Internationally, they have been given the name of Liancourt Rocks to avoid dispute.
Japan claims it acquired the islands in 1905 as terra nullius during its occupation of Korea, while Korea maintains it was illegally occupied and that Japan’s claims to the islands amount to continued imperialism.
The islands holds significant symbolic importance to South Korea but Japan has protested the use of the islands in the Korean unification flag.
On April 25, 2018, Japan’s foreign ministry lodged a formal complaint about the use of the flag, which is set to be featured on top of a mango mousse served during the inter-Korean summit on April 27, 2018.
A Japanese official met with the South Korean embassy in Tokyo, telling them the use of the flag is “deeply regrettable and unacceptable for Japan,” according to NHK News.
The Japanese Embassy in Seoul has also lodged a complaint with South Korea’s foreign ministry.
This is not the first time the symbol has angered Japan.
In February 2018, Japan lodged a protest against the unification flag which was on display during a women’s ice hockey match between the joint North-South Korean team and Sweden.
South Korea later said it would not depict the islands on the flag it intended to use during the Olympics. But pictures of North Korea’s cheerleaders at the games show they appear to have used the controversial flag anyway.
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During a recent Army exercise, a prototype laser shot down so many drones that its operator started losing count. “I took down, I want to say, twelve?” Staff Sgt. Eric Davis told reporters. “It was extremely effective.”
The Army has made air defense an urgent priority, especially against drones. Once icons of American technological supremacy, unmanned aircraft have proliferated to adversaries around the world. The Islamic State uses them for ad hoc bombing attacks; the Russian army to spot Ukrainian units for artillery barrages.
So last month’s Maneuver Fires Integrated Experiment threw 14 different types of drones against a slate of counter-UAS technologies, from a .50 caliber machine gun loaded with special drone-killing rounds, to acoustic sensors that listened for incoming drones, to jammers mounted on rugged, air-droppable Polaris 4x4s.
But the laser was the star.
The Army wants to arm the versatile Stryker combat vehicle with high-energy lasers to defeat a variety of threats — including drones. (Photo: US Army)
“We had a lot of fun with the Stryker vehicle this time,” said John Haithcock, the civilian director of the Fires Battle Lab at Fort Sill, which hosts the exercise. The Stryker is a moderately armored eight-wheel-drive vehicle, lighter than an M1 tank or M2 Bradley but much heavier and more robust than a Humvee or MRAP, and its boxy hull has proved adaptable to a host of variants.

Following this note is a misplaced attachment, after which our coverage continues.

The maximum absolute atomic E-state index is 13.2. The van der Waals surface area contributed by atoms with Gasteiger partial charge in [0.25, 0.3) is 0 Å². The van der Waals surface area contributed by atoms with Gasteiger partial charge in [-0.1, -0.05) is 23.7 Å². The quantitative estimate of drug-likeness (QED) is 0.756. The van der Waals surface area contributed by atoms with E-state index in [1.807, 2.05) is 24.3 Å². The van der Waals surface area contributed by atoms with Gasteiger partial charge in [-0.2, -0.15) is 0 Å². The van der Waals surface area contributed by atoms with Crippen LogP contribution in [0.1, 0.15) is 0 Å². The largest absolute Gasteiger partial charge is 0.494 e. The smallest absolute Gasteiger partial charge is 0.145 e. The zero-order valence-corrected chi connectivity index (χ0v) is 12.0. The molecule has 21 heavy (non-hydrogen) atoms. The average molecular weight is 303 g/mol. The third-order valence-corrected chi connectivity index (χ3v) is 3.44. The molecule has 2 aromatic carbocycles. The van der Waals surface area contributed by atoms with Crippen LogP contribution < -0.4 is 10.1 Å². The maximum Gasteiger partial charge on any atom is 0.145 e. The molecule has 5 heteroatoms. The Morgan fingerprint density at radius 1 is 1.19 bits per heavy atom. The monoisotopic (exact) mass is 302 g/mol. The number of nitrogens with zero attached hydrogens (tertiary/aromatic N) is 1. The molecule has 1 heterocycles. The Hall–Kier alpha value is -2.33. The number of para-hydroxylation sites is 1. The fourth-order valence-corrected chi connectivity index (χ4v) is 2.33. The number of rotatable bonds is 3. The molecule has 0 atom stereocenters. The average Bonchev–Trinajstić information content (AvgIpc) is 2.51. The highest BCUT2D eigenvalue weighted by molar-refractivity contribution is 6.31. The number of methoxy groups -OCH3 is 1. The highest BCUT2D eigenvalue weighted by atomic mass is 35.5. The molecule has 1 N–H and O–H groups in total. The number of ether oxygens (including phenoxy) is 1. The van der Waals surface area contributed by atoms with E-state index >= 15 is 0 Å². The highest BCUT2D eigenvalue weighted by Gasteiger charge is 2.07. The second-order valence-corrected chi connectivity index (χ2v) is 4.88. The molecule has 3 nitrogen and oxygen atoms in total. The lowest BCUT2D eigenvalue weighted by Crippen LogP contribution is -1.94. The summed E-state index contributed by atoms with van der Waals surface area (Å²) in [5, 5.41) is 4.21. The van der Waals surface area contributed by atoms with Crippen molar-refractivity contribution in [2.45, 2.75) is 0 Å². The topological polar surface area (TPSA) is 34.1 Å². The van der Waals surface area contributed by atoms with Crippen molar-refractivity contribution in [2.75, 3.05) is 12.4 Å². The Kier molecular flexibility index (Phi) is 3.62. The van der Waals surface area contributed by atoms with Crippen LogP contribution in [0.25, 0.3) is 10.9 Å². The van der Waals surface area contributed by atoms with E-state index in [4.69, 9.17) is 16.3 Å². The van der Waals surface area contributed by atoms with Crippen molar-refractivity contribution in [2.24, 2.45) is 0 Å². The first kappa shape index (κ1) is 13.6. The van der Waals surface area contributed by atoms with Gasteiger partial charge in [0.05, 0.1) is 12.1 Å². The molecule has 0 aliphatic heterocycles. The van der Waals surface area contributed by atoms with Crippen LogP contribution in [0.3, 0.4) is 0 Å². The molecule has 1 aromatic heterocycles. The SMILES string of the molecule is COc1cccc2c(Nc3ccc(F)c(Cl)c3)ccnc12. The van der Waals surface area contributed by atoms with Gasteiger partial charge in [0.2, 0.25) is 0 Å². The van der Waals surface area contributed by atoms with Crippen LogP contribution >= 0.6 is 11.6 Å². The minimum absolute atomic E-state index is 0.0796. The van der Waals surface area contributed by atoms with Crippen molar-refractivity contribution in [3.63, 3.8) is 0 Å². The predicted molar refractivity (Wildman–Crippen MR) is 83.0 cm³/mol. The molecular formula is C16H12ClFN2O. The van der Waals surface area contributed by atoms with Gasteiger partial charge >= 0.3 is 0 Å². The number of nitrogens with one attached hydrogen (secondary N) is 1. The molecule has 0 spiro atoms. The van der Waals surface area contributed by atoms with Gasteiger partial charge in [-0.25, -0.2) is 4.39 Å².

Earlier MFIX exercises had tested a counter-drone Stryker, with radar and optical sensors to detect drones, plus jammers to scramble drones’ datalinks, causing them to lose contact with their operators and even crash. Two prototypes of this CMIC vehicle (Counter-UAS Mobile Integrated Capability) are now in Europe with the 2nd Cavalry Regiment, the unit on the cutting edge of testing new technology to counter the Russians.
But there’s still space and electrical power to spare on the CMIC Stryker, so for April’s MFIX the Army added the 5 kilowatt laser, derived from the Boeing-General Dynamics MEHEL 2-kw prototype. For November’s MFIX, they plan to double the power, 10 kilowatts, which will let it kill drones faster — since the beam delivers more energy per second — and further away. If November’s tests go equally well, Haithcock said, the 10 kw laser Stryker will graduate to an Army-led Joint Warfighting Assessment at Fort Bliss, Texas, where soldiers will test it in all-out mock battle.
Not that the MFIX exercise was easy: Soldiers operating the laser Stryker had to contend with real drones and simulated artillery barrages. Just managing the Stryker’s complex capabilities — laser, radar, jammers, sensors — was challenging. In fact, a big part of the experiment was assessing whether the soldiers’ suffered “task saturation,” a polite way of saying “overloaded.”
“The crew on the Stryker had never worked together….We didn’t know each other,” Staff Sgt. Davis said. “(But) all the systems were pretty easy to use, and after 15-20 minutes, I was able to program all the different types of equipment.”